Read more
Of Nation-States and the United States: An Interview with Ryan Irwin
Interviews | January 20, 2015

Of Nation-States and the United States: An Interview with Ryan Irwin

It's hard to escape the conclusion today that writing about American decline is a growth industry. For at least the last decade, pundits have spoken of a "post-American century" in which, China, the BRICS, or the "Next Eleven" will constitute an alternative power center to Washington.
Read more

Featured Reading Lists

What We're Reading This Week
The Blog | March 27, 2020

What We're Reading This Week

Advert for passage on Empire Windrush from Kingston, Jamaica to the UK, The Daily Gleaner, 15 April 1948. Photo credit: Wikipedia.
Read more
This website is using cookies to provide a good browsing experience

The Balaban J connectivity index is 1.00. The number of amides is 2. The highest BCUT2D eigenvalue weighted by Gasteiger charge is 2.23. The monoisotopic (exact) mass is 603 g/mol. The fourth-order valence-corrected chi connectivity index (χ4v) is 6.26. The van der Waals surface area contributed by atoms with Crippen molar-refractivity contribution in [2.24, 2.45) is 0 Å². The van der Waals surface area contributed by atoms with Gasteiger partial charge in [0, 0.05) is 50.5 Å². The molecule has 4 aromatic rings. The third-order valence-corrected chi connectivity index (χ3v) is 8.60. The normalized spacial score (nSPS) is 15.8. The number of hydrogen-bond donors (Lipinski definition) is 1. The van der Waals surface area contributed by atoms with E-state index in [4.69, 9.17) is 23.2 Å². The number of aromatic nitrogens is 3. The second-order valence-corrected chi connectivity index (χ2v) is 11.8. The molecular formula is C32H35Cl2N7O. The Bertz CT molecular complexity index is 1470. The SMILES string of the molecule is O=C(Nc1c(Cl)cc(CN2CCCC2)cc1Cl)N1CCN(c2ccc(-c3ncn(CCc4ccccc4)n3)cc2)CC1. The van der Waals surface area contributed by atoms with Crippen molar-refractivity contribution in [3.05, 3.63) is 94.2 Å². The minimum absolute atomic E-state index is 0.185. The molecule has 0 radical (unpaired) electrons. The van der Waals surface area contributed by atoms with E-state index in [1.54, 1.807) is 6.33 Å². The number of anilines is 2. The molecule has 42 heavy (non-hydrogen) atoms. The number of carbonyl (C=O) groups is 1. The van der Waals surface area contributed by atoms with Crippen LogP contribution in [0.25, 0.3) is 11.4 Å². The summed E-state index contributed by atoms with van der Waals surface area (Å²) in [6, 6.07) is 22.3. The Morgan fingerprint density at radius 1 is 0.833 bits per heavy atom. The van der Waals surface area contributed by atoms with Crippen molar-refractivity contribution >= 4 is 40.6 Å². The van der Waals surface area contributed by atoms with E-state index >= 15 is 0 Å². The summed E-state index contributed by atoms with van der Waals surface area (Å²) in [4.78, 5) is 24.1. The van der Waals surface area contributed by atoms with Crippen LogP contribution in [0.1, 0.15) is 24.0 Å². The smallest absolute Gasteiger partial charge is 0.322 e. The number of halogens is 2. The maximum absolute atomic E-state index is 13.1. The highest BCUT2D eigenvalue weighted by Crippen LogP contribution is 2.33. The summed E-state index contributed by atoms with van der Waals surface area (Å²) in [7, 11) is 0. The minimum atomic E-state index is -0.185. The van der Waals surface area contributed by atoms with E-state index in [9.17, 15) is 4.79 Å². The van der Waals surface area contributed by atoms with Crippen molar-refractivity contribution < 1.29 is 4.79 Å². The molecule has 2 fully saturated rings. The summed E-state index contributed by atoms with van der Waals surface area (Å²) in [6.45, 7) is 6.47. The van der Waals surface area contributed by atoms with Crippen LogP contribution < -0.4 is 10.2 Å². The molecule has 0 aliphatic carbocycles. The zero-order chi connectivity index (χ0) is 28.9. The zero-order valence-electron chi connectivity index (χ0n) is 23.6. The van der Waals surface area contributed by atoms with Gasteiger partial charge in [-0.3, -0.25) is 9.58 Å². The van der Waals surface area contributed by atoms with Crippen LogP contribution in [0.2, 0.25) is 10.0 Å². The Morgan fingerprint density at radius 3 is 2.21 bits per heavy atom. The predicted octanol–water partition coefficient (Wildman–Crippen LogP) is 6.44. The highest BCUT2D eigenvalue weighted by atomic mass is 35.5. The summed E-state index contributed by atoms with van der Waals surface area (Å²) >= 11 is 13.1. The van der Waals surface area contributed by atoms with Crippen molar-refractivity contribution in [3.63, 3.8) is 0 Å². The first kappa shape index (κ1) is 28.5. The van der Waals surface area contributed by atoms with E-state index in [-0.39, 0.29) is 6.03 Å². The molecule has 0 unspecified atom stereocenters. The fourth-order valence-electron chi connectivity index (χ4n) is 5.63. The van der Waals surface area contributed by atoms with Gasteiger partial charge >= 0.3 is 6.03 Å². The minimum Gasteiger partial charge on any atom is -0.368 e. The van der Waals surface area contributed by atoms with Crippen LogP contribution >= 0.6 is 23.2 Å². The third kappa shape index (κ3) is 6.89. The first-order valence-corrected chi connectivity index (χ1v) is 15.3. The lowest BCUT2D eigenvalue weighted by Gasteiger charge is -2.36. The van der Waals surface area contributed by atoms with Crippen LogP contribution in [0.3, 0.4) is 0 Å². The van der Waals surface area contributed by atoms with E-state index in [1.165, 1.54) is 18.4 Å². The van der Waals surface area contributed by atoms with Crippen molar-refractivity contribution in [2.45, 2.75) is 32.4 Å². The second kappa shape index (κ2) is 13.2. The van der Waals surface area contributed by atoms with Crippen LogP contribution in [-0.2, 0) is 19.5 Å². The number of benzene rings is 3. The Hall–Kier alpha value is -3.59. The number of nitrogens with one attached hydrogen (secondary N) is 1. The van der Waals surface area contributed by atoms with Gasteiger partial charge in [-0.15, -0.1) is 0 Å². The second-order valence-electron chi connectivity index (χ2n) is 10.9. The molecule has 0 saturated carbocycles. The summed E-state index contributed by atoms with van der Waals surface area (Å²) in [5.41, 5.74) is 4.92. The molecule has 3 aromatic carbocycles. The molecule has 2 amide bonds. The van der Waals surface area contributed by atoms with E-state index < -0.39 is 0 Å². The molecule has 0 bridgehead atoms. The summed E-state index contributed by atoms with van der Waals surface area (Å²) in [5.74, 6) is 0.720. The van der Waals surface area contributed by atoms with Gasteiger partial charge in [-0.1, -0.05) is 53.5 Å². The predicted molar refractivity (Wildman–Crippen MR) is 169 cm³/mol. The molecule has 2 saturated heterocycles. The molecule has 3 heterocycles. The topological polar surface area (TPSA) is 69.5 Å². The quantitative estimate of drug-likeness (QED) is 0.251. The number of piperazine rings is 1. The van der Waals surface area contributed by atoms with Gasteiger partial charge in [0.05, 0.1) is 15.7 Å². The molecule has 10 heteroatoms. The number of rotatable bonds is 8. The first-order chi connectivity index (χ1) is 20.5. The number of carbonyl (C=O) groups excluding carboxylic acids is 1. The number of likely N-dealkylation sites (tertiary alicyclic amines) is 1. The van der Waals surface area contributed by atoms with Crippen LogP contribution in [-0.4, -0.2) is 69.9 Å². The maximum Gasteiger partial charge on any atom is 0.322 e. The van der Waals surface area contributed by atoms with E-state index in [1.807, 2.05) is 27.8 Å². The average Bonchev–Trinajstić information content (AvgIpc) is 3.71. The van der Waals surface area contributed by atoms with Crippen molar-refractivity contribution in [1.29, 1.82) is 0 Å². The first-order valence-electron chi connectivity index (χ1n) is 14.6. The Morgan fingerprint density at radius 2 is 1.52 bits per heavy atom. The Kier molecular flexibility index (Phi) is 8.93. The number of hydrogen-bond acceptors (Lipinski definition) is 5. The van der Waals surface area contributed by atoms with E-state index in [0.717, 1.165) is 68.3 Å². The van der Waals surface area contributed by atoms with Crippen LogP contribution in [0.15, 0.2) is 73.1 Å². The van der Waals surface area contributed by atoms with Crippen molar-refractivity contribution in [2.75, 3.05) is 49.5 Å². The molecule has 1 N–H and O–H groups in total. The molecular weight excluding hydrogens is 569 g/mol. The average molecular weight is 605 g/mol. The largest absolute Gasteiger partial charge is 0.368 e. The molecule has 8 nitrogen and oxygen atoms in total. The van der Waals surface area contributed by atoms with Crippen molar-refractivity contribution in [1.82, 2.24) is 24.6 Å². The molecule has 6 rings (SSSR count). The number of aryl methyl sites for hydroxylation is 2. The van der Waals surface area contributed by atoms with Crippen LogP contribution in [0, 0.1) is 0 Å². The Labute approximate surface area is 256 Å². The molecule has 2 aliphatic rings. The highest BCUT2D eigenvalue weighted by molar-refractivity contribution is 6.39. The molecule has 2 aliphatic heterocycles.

These include essential cookies that are necessary for the operation of the site, as well as others that are used only for anonymous statistical purposes, for comfort settings or to display personalized content. You can decide for yourself which categories you want to allow. Please note that based on your settings, not all functions of the website may be available.

Privacy Policy Imprint
This website is using cookies to provide a good browsing experience

These include essential cookies that are necessary for the operation of the site, as well as others that are used only for anonymous statistical purposes, for comfort settings or to display personalized content. You can decide for yourself which categories you want to allow. Please note that based on your settings, not all functions of the website may be available.

Privacy Policy Imprint
Your cookie preferences have been saved.